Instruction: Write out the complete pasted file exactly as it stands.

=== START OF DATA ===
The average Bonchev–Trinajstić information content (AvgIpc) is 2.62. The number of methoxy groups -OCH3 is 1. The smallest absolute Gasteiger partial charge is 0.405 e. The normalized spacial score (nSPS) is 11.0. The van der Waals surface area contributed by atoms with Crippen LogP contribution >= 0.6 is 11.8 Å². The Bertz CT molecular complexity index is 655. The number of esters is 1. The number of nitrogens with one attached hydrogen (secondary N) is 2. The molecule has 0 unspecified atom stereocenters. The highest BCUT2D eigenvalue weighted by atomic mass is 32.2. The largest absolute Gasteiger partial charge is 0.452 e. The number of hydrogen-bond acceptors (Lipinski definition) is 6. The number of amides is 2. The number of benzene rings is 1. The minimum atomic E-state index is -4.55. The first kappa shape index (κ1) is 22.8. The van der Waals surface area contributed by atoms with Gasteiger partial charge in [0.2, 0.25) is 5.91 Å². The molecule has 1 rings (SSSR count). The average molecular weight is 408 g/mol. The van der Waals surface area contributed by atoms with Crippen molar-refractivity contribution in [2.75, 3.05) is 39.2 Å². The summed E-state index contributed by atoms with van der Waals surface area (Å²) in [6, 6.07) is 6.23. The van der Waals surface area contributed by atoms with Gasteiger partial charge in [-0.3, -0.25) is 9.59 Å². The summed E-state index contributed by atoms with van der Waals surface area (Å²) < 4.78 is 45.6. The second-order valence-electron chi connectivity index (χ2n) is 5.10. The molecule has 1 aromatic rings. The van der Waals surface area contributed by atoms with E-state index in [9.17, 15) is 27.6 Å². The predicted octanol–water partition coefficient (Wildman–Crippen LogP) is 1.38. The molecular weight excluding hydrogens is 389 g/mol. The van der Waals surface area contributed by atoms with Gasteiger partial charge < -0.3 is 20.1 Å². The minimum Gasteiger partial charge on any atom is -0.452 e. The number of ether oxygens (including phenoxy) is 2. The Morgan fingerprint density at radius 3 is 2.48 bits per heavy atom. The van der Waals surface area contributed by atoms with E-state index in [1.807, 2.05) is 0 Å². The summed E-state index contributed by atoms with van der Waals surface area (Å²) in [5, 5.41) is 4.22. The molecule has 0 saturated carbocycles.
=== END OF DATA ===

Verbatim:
The average Bonchev–Trinajstić information content (AvgIpc) is 2.62. The number of methoxy groups -OCH3 is 1. The smallest absolute Gasteiger partial charge is 0.405 e. The normalized spacial score (nSPS) is 11.0. The van der Waals surface area contributed by atoms with Crippen LogP contribution >= 0.6 is 11.8 Å². The Bertz CT molecular complexity index is 655. The number of esters is 1. The number of nitrogens with one attached hydrogen (secondary N) is 2. The molecule has 0 unspecified atom stereocenters. The highest BCUT2D eigenvalue weighted by atomic mass is 32.2. The largest absolute Gasteiger partial charge is 0.452 e. The number of hydrogen-bond acceptors (Lipinski definition) is 6. The number of amides is 2. The number of benzene rings is 1. The minimum atomic E-state index is -4.55. The first kappa shape index (κ1) is 22.8. The van der Waals surface area contributed by atoms with Gasteiger partial charge in [0.2, 0.25) is 5.91 Å². The molecule has 1 rings (SSSR count). The average molecular weight is 408 g/mol. The van der Waals surface area contributed by atoms with Crippen molar-refractivity contribution in [2.75, 3.05) is 39.2 Å². The summed E-state index contributed by atoms with van der Waals surface area (Å²) in [6, 6.07) is 6.23. The van der Waals surface area contributed by atoms with Gasteiger partial charge in [-0.3, -0.25) is 9.59 Å². The summed E-state index contributed by atoms with van der Waals surface area (Å²) < 4.78 is 45.6. The second-order valence-electron chi connectivity index (χ2n) is 5.10. The molecule has 1 aromatic rings. The van der Waals surface area contributed by atoms with E-state index in [9.17, 15) is 27.6 Å². The predicted octanol–water partition coefficient (Wildman–Crippen LogP) is 1.38. The molecular weight excluding hydrogens is 389 g/mol. The van der Waals surface area contributed by atoms with Gasteiger partial charge < -0.3 is 20.1 Å². The minimum Gasteiger partial charge on any atom is -0.452 e. The number of ether oxygens (including phenoxy) is 2. The Morgan fingerprint density at radius 3 is 2.48 bits per heavy atom. The van der Waals surface area contributed by atoms with E-state index in [1.807, 2.05) is 0 Å². The summed E-state index contributed by atoms with van der Waals surface area (Å²) in [5, 5.41) is 4.22. The molecule has 0 saturated carbocycles.